I recently saw both ‘The Incredible Hulk’ and ‘Batman Begins’ for the first time. This will not be a review of either, though I will say this: ‘Batman Begins’ is a masterpiece, while ‘Hulk’ is a decent film.
What I want to talk about instead, is screen-versions, the act of turning a book/comic/play/whatever into a film. (I do not consider ‘based on a true story’ to really be in this category.)
I am of the opinion that very few screen-versions live up to the original they are based on; the only film I’ve ever seen that was than the book is Hitchcock’s ‘Psycho’. I hear it’s a similar case with the Godfather films, but I’ve never read Mario Puzo’s books. I once read an article claiming that trivial literature is easier adapted to, and perfected on, the screen — this seems rather logical; it’s easier to improve something that’s not good, than something already terrific. Or maybe, to be fair to trivial literature, to improve something that doesn’t take the full advantage of the media, as such can’t be said to do.
Yet films such as Peter Jackson’s ‘Lord of the Rings’ are considered wonderful, despite being based on one of the most popular book series ever.
I think the films are great, but nowhere near Tolkien’s books, and as such, not great screen-versions. (And don’t even get me started on the Hary Potter ones; I’ve seen the first two, and they were so abysmal it made me genuinely angry.)
And this leads me up to the point I’m trying to make: you can only really judge a screen-version on two things.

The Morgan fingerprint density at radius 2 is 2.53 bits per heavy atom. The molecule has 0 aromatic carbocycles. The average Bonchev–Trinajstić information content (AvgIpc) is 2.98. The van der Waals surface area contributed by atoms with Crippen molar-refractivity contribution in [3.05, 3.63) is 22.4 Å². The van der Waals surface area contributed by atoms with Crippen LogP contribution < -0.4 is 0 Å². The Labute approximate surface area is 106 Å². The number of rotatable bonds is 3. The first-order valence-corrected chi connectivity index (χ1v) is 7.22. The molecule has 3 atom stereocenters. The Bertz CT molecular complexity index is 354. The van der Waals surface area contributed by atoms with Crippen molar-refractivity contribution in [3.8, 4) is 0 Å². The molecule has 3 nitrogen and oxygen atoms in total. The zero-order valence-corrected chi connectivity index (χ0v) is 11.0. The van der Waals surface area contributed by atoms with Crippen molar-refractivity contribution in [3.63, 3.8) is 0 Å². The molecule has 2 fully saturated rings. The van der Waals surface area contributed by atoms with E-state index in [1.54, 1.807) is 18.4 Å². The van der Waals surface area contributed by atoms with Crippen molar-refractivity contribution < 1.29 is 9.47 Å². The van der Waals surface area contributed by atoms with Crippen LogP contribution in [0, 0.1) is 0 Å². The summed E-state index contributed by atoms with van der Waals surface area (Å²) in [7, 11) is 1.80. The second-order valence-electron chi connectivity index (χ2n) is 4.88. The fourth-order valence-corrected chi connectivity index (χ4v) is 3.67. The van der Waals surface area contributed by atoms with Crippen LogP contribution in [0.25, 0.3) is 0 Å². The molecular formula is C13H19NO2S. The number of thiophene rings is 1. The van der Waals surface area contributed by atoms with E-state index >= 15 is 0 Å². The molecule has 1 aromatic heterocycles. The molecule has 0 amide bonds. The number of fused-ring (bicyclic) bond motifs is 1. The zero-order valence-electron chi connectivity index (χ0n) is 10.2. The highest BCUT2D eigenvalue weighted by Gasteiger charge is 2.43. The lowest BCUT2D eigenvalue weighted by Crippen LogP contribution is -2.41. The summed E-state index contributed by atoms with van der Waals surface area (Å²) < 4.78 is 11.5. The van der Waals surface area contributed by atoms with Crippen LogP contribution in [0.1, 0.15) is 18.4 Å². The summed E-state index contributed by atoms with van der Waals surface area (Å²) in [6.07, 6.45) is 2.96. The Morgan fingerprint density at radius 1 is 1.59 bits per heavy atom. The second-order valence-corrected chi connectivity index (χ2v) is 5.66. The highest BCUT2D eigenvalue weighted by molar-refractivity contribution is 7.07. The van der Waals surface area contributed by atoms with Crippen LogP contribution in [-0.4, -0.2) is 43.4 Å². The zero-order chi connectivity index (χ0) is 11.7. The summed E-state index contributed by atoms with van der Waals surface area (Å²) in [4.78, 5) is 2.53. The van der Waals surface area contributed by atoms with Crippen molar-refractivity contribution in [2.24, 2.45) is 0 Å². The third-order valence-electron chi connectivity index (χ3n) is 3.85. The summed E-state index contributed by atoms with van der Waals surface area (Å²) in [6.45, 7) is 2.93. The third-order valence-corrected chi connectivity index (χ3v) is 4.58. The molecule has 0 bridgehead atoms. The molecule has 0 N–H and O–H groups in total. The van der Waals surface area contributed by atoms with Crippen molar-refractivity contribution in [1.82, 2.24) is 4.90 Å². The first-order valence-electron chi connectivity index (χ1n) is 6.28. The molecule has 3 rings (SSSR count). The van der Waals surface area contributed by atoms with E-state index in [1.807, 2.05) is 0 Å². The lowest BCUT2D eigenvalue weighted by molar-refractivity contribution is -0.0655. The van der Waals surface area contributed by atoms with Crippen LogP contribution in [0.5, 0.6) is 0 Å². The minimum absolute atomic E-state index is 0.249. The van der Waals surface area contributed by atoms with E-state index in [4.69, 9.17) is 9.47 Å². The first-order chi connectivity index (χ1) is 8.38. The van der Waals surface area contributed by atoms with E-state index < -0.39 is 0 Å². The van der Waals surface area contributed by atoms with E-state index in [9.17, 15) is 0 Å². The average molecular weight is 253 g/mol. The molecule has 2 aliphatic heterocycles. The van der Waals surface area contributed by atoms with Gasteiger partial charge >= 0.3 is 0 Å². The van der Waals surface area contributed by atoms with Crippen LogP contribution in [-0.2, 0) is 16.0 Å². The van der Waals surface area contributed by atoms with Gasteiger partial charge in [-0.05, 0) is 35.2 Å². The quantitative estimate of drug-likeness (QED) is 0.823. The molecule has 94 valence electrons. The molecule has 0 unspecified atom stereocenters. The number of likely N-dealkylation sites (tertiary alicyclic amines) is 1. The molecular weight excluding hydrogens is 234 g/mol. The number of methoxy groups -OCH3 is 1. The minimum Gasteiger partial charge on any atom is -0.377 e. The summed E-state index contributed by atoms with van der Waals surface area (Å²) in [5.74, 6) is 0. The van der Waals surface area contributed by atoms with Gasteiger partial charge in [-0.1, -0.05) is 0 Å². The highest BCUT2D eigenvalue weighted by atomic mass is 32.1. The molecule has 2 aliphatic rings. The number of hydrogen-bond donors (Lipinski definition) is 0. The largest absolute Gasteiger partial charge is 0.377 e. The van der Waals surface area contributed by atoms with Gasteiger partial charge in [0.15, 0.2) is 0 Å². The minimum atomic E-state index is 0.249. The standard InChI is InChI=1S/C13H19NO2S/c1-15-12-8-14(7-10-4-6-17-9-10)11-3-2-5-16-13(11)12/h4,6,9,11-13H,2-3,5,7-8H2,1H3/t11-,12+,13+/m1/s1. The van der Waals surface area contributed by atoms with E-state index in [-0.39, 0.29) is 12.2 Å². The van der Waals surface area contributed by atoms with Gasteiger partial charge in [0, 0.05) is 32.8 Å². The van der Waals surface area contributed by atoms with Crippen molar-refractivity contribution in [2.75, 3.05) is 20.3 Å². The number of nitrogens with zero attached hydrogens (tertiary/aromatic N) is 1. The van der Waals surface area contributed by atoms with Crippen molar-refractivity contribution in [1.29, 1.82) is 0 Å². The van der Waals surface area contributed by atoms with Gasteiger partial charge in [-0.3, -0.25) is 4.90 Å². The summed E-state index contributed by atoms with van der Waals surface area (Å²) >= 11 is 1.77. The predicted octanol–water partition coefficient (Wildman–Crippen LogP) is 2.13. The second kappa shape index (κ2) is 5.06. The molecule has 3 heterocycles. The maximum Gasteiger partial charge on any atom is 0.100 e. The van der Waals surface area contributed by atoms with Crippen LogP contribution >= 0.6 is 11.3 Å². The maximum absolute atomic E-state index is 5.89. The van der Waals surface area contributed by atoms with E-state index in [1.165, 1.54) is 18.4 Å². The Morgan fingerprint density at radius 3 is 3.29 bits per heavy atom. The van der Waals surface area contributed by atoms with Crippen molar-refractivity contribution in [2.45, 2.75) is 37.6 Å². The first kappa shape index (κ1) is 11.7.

First of all, you can of course judge it on its filmic qualities: lighting, music, acting, and all that malarkey, as you can with any film.
But then you can only really judge it as it compares to the original, whereas with original films, you judge the quality of the story.
If the story sucks, it is only fair to direct criticism at it, insofar as it deviates from the original on which it was based. I haven’t read either the Batman nor Hulk stories from which these two films originate. This makes it difficult to comment on the story; I could say that I think the beginning of Batman is quite cliché, with him being trained by ninjas, but I wouldn’t know if Christopher Nolan was just being true to the story — in which case it is perfectly legit, of course.
I think Hitchcock’s ‘Psycho’ is better than Bloch’s, because I think it is more scary — an obvious desirable quality of horror. I could say that the beginning of ‘Psycho’, with Marion Crane’s theft, is irrelevant to the core story, and should have been cut out. (Purely for argument’s sake; I do not think this is the case.) This, however, wouldn’t be fair to aim at Hitchcock, given that he’s basing the story on another story.
Of course, as I said, you can criticise all deviations; this is usually my main concern with screen-versions: all the good stuff they left out. But this still only lets you compare.
This can obviously be both a curse and a blessing for the director. A blessing because if the story is weak, one can always point to the original and blame it on that; a curse because you can’t get praised for your magnificent story — I personally think Hitchcock perfected Bloch’s story, but it was Bloch who came up with the idea of a man who takes over his mother’s personality.
What this all leads to is of course that I think most screen-versions, and the concept as such, suck.
For while the blessing may be such one, all it really does is remove the director’s responsibility for creating a good film, leaving him or her ways to escape.
The conclusion obviously is, you can never be really original with a screen-version — comparison is the only way to win. But if one’s focus really is on the filmic side, then it might just be the way to do it. I personally think the story is the most important aspect, however.